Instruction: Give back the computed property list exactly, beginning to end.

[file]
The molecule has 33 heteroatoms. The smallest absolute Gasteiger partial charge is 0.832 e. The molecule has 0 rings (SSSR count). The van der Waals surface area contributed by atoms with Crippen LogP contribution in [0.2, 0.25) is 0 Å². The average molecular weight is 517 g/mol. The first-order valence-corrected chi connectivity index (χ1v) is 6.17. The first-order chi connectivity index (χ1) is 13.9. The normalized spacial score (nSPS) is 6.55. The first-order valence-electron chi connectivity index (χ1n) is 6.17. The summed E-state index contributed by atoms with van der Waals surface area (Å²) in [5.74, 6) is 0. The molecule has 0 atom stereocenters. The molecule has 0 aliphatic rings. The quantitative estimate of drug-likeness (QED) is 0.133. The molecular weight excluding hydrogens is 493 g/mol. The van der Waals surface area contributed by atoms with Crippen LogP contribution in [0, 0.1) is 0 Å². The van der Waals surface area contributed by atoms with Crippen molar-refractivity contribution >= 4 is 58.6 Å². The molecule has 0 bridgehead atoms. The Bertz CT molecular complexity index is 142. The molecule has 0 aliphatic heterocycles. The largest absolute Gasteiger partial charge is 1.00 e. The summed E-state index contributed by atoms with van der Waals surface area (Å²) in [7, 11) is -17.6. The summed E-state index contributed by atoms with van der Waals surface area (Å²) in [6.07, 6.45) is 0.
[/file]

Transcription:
The molecule has 33 heteroatoms. The smallest absolute Gasteiger partial charge is 0.832 e. The molecule has 0 rings (SSSR count). The van der Waals surface area contributed by atoms with Crippen LogP contribution in [0.2, 0.25) is 0 Å². The average molecular weight is 517 g/mol. The first-order valence-corrected chi connectivity index (χ1v) is 6.17. The first-order chi connectivity index (χ1) is 13.9. The normalized spacial score (nSPS) is 6.55. The first-order valence-electron chi connectivity index (χ1n) is 6.17. The summed E-state index contributed by atoms with van der Waals surface area (Å²) in [5.74, 6) is 0. The molecule has 0 atom stereocenters. The molecule has 0 aliphatic rings. The quantitative estimate of drug-likeness (QED) is 0.133. The molecular weight excluding hydrogens is 493 g/mol. The van der Waals surface area contributed by atoms with Crippen LogP contribution in [0, 0.1) is 0 Å². The van der Waals surface area contributed by atoms with Crippen molar-refractivity contribution >= 4 is 58.6 Å². The molecule has 0 bridgehead atoms. The Bertz CT molecular complexity index is 142. The molecule has 0 aliphatic heterocycles. The largest absolute Gasteiger partial charge is 1.00 e. The summed E-state index contributed by atoms with van der Waals surface area (Å²) in [7, 11) is -17.6. The summed E-state index contributed by atoms with van der Waals surface area (Å²) in [6.07, 6.45) is 0.